1. It’s OK to make an economic return from solving social problems. There was a sea change in thinking this year; social entrepreneurs seemed increasingly fascinated by the market as a mechanism to advance their social agendas. Scott Gilmore at Peace Dividend Trust (PDT) is a case in point. PDT renamed itself Building Markets (the name transition says it all) and even created a spin-out for-profit affiliate called Anchor Chain to leverage the private sector in advancing its mission of building local supply chains. I also spoke to the founder of a leading nonprofit consultancy who confided that he wished he had founded his organization as a for-profit instead, admitting “It really doesn’t matter these days, and the transparency is a real problem for us.”
Heidi Kuhn, Roots of Peace founder, and her daughter Kyleigh are the perfect inter-generational metaphor of the times: Both aim to impact the quality of life for Afghanistan’s poor, but in very different ways. Heidi founded a nonprofit to remove landmines and help Afghan farmers tap into the market by teaching new, higher-value agricultural practices; Kyleigh created a for-profit business called Twenty Four Suns to help local artisans in Afghanistan by creating a market for them in the US.
Also, funders themselves seemed increasingly open to the market as a force for change. One foundation director I spoke with openly contemplated investing in for-profits alongside traditional grants: “Why not?” she asked, “If we’re really about impact, it shouldn’t matter!”
2. Measurement is no longer optional. Measurement had its big coming out party at Skoll this year as the foundation announced its first attempt at portfolio-level measurement. The language and references this year were different too. In past years, there was always talk of “effectiveness” and “accountability,” but this year, I heard more about “returns,” “moving the needle,” and measuring “value.” Foundations and corporations alike appeared universally obsessed with measurement—no doubt due to upstream pressure to demonstrate some ROI.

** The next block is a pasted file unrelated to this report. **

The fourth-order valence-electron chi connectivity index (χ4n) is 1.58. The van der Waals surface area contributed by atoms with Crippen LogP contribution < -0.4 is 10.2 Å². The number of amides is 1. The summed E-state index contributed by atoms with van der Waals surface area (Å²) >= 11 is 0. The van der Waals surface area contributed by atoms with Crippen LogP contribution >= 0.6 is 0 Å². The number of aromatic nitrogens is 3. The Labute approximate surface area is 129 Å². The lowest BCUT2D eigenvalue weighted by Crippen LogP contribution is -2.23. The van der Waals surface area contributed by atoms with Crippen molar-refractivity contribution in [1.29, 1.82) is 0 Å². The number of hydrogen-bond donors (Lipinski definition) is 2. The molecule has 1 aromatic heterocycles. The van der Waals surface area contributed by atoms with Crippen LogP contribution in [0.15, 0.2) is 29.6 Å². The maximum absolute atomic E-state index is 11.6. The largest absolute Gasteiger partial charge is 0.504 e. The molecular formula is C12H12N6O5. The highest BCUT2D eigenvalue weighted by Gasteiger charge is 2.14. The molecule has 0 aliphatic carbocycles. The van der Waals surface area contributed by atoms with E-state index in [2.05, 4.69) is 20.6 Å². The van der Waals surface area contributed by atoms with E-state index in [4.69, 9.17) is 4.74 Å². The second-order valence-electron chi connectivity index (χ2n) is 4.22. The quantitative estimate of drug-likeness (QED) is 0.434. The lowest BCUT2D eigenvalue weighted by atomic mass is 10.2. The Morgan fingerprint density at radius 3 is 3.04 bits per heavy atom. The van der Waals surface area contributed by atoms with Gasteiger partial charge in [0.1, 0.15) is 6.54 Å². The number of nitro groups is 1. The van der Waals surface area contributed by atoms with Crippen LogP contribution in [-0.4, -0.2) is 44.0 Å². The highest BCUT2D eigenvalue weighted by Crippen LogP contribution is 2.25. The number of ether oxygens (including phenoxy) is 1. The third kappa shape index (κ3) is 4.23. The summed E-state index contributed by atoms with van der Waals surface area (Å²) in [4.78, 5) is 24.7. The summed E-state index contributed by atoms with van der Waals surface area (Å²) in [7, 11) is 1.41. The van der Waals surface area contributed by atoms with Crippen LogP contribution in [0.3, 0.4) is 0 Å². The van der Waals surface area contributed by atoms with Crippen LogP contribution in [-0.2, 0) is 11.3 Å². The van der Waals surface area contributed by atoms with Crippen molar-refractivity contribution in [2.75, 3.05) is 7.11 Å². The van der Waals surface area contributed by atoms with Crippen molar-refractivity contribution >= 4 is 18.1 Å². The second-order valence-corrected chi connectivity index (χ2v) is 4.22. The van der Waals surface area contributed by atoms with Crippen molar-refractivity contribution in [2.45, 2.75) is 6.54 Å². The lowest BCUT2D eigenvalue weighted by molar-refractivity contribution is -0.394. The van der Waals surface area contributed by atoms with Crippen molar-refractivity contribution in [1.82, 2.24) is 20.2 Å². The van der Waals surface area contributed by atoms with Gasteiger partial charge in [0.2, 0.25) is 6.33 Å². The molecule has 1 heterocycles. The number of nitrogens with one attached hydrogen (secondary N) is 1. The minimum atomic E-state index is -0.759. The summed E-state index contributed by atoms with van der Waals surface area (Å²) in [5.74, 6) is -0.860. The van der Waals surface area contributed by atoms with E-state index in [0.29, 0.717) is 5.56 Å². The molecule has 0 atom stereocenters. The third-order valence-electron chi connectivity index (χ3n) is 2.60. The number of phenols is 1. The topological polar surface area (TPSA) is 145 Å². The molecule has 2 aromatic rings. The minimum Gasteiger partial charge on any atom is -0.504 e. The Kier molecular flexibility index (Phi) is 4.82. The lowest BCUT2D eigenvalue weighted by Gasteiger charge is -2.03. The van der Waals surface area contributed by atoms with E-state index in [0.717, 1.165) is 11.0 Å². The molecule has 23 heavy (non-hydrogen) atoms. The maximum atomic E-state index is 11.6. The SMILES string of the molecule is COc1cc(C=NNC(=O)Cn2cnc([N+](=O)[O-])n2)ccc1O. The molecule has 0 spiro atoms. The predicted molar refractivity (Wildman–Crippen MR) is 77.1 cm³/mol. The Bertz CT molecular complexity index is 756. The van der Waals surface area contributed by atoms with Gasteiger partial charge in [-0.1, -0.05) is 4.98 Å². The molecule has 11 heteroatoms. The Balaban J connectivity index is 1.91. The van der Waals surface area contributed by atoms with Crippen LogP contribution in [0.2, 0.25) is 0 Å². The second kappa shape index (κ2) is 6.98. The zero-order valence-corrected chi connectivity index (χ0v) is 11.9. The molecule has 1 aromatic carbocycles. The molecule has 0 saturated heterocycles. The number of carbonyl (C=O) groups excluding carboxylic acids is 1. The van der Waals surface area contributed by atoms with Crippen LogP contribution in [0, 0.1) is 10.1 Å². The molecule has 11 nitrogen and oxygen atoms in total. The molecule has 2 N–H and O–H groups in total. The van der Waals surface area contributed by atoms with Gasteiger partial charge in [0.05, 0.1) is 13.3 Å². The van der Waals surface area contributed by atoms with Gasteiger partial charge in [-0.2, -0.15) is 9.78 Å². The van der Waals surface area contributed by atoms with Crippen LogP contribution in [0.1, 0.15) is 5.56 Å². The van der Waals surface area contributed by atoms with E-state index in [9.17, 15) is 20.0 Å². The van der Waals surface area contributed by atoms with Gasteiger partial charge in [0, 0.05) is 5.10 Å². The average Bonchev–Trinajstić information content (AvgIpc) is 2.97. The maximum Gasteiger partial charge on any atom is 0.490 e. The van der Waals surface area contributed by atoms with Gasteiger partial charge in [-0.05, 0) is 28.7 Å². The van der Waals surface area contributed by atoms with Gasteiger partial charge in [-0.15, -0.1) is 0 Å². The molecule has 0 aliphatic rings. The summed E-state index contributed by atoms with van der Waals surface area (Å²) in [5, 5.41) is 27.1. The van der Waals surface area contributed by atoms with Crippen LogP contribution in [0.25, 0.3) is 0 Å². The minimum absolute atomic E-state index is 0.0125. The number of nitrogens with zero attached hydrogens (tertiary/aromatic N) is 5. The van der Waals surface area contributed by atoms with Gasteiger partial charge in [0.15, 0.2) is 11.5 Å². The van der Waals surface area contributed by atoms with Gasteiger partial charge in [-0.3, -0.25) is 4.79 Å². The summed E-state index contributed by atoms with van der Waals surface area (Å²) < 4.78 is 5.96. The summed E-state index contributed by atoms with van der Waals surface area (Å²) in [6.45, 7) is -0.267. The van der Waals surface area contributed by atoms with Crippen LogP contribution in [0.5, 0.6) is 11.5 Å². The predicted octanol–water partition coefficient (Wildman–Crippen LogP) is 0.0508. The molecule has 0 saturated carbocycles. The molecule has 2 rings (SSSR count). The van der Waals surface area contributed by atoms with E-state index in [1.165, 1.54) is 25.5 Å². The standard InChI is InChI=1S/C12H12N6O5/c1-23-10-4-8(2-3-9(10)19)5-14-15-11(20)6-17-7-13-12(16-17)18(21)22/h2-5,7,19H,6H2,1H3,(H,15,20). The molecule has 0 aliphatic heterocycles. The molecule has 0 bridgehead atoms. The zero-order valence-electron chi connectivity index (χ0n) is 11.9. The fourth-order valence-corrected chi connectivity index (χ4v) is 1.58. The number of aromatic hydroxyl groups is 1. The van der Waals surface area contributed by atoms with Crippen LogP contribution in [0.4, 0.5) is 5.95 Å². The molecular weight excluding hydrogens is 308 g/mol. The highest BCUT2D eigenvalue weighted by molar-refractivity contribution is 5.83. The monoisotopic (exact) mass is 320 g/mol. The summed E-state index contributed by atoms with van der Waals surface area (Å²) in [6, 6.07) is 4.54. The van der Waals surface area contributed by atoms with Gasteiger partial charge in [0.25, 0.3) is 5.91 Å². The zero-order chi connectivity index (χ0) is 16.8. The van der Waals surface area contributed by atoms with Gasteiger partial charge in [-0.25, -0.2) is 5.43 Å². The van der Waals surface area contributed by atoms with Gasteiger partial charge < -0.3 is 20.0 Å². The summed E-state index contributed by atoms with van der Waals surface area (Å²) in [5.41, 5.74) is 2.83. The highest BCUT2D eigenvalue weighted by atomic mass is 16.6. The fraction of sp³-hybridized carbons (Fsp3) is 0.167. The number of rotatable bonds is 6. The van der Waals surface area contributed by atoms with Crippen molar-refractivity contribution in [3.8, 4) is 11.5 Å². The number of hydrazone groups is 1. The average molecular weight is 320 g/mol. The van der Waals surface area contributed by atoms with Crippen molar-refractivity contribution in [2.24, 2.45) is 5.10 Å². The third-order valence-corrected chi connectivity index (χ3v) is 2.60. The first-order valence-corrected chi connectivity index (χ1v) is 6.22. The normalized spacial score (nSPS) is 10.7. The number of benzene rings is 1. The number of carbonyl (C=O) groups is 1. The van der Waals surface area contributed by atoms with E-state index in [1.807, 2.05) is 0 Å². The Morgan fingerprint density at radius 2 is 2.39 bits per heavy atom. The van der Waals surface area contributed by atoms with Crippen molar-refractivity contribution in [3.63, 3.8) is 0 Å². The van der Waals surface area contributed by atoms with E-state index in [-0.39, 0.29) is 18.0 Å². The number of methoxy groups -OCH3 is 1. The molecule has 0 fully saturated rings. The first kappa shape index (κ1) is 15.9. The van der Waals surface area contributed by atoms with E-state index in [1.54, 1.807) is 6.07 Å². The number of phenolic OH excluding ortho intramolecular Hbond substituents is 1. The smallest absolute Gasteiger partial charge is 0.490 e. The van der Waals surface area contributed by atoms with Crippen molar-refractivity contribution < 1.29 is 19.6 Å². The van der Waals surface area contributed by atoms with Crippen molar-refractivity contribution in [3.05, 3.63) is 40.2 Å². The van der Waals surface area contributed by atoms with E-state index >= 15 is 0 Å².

I had a fascinating conversation with Andrea Coleman of Riders for Health who found the Skoll Foundation’s focus on outcomes liberating from the regime of randomized control trials imposed by other funders. It was good to see Jed Emerson (father of social return on investment) make a return to the forum and say that he was glad to see the measurement conversation finally happening in earnest.
3. We’re in an age of social entrepreneurship 2.0. This year I observed a new breed of social entrepreneur—more entrepreneur than social. These entrepreneurs (mostly nonprofits) have flipped the paradigm; they see social change more as a business strategy than as a charity program. These social entrepreneurs are finding new and creative ways to leverage the market to advance their social agenda.
Kiva.org is a good example. Kiva’s head of development, Bennett Grassano, and I talked about the evolution of Kiva’s strategy—going beyond microfinance to become a source for microlending to other “social markets,” such as education (for example, scholarships) and affordable housing. Ned Breslin from Water for People is another example of social entrepreneurship 2.0. Ned describes his organization’s work as creating new “water economies” in emerging markets like Rwanda and Honduras, and has leveraged the private sector to catalyze his market development efforts.